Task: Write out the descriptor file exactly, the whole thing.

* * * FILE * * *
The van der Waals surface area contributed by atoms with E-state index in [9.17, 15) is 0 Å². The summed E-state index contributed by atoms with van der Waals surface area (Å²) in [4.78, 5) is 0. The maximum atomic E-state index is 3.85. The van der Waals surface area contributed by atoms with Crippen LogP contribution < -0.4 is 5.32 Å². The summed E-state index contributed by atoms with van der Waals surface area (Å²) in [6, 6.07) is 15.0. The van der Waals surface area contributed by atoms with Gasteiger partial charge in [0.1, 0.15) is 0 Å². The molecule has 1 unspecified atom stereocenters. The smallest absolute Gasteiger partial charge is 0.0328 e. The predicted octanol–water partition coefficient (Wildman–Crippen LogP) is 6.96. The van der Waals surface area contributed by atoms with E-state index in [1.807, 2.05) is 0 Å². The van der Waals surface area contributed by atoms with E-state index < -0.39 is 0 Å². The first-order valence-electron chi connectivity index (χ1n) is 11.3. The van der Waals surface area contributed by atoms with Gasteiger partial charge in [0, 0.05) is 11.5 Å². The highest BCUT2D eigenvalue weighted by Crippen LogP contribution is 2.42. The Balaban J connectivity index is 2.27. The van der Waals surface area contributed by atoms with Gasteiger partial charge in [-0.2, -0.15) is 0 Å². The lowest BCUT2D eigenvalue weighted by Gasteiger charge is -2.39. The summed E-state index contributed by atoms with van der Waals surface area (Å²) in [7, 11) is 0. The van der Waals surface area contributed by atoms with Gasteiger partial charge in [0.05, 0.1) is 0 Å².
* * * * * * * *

The van der Waals surface area contributed by atoms with E-state index in [9.17, 15) is 0 Å². The summed E-state index contributed by atoms with van der Waals surface area (Å²) in [4.78, 5) is 0. The maximum atomic E-state index is 3.85. The van der Waals surface area contributed by atoms with Crippen LogP contribution < -0.4 is 5.32 Å². The summed E-state index contributed by atoms with van der Waals surface area (Å²) in [6, 6.07) is 15.0. The van der Waals surface area contributed by atoms with Gasteiger partial charge in [0.1, 0.15) is 0 Å². The molecule has 1 unspecified atom stereocenters. The smallest absolute Gasteiger partial charge is 0.0328 e. The predicted octanol–water partition coefficient (Wildman–Crippen LogP) is 6.96. The van der Waals surface area contributed by atoms with E-state index in [1.807, 2.05) is 0 Å². The van der Waals surface area contributed by atoms with E-state index < -0.39 is 0 Å². The first-order valence-electron chi connectivity index (χ1n) is 11.3. The van der Waals surface area contributed by atoms with Gasteiger partial charge in [0, 0.05) is 11.5 Å². The highest BCUT2D eigenvalue weighted by Crippen LogP contribution is 2.42. The Balaban J connectivity index is 2.27. The van der Waals surface area contributed by atoms with Gasteiger partial charge in [-0.2, -0.15) is 0 Å². The lowest BCUT2D eigenvalue weighted by Gasteiger charge is -2.39. The summed E-state index contributed by atoms with van der Waals surface area (Å²) in [7, 11) is 0. The van der Waals surface area contributed by atoms with Gasteiger partial charge in [0.05, 0.1) is 0 Å².